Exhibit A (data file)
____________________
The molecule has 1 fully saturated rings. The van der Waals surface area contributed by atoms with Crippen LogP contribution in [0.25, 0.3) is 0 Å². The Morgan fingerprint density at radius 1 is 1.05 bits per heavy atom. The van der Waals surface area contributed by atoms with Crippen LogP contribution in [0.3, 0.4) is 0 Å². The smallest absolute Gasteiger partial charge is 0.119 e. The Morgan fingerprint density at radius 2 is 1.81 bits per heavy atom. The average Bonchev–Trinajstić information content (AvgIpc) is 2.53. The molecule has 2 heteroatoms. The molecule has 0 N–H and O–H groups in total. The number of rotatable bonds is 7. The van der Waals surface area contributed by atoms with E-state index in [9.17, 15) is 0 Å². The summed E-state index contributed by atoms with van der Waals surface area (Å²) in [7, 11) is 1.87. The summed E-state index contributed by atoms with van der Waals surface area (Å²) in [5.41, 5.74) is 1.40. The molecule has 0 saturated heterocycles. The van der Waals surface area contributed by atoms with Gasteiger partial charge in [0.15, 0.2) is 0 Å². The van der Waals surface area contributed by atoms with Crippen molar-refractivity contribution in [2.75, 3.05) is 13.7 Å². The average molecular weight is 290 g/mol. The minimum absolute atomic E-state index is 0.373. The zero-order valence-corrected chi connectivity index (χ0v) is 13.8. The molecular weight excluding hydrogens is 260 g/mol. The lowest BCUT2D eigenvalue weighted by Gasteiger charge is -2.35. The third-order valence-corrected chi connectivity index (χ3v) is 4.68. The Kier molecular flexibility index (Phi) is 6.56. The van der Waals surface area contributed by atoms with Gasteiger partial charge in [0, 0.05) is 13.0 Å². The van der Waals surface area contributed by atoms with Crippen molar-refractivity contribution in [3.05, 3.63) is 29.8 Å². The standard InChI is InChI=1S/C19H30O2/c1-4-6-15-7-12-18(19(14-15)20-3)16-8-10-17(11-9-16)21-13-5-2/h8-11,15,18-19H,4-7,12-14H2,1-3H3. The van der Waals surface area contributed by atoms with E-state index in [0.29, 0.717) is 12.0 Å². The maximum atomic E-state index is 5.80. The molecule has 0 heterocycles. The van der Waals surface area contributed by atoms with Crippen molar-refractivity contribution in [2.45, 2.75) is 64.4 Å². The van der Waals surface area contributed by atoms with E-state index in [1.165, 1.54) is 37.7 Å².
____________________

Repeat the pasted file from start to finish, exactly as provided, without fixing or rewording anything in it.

The molecule has 1 fully saturated rings. The van der Waals surface area contributed by atoms with Crippen LogP contribution in [0.25, 0.3) is 0 Å². The Morgan fingerprint density at radius 1 is 1.05 bits per heavy atom. The van der Waals surface area contributed by atoms with Crippen LogP contribution in [0.3, 0.4) is 0 Å². The smallest absolute Gasteiger partial charge is 0.119 e. The Morgan fingerprint density at radius 2 is 1.81 bits per heavy atom. The average Bonchev–Trinajstić information content (AvgIpc) is 2.53. The molecule has 2 heteroatoms. The molecule has 0 N–H and O–H groups in total. The number of rotatable bonds is 7. The van der Waals surface area contributed by atoms with E-state index in [9.17, 15) is 0 Å². The summed E-state index contributed by atoms with van der Waals surface area (Å²) in [7, 11) is 1.87. The summed E-state index contributed by atoms with van der Waals surface area (Å²) in [5.41, 5.74) is 1.40. The molecule has 0 saturated heterocycles. The van der Waals surface area contributed by atoms with Gasteiger partial charge in [0.15, 0.2) is 0 Å². The van der Waals surface area contributed by atoms with Crippen molar-refractivity contribution in [2.75, 3.05) is 13.7 Å². The average molecular weight is 290 g/mol. The minimum absolute atomic E-state index is 0.373. The zero-order valence-corrected chi connectivity index (χ0v) is 13.8. The molecular weight excluding hydrogens is 260 g/mol. The lowest BCUT2D eigenvalue weighted by Gasteiger charge is -2.35. The third-order valence-corrected chi connectivity index (χ3v) is 4.68. The Kier molecular flexibility index (Phi) is 6.56. The van der Waals surface area contributed by atoms with Gasteiger partial charge in [0, 0.05) is 13.0 Å². The van der Waals surface area contributed by atoms with Crippen molar-refractivity contribution in [3.05, 3.63) is 29.8 Å². The standard InChI is InChI=1S/C19H30O2/c1-4-6-15-7-12-18(19(14-15)20-3)16-8-10-17(11-9-16)21-13-5-2/h8-11,15,18-19H,4-7,12-14H2,1-3H3. The van der Waals surface area contributed by atoms with E-state index in [0.29, 0.717) is 12.0 Å². The maximum atomic E-state index is 5.80. The molecule has 0 heterocycles. The van der Waals surface area contributed by atoms with Crippen molar-refractivity contribution in [2.45, 2.75) is 64.4 Å². The van der Waals surface area contributed by atoms with E-state index in [1.165, 1.54) is 37.7 Å².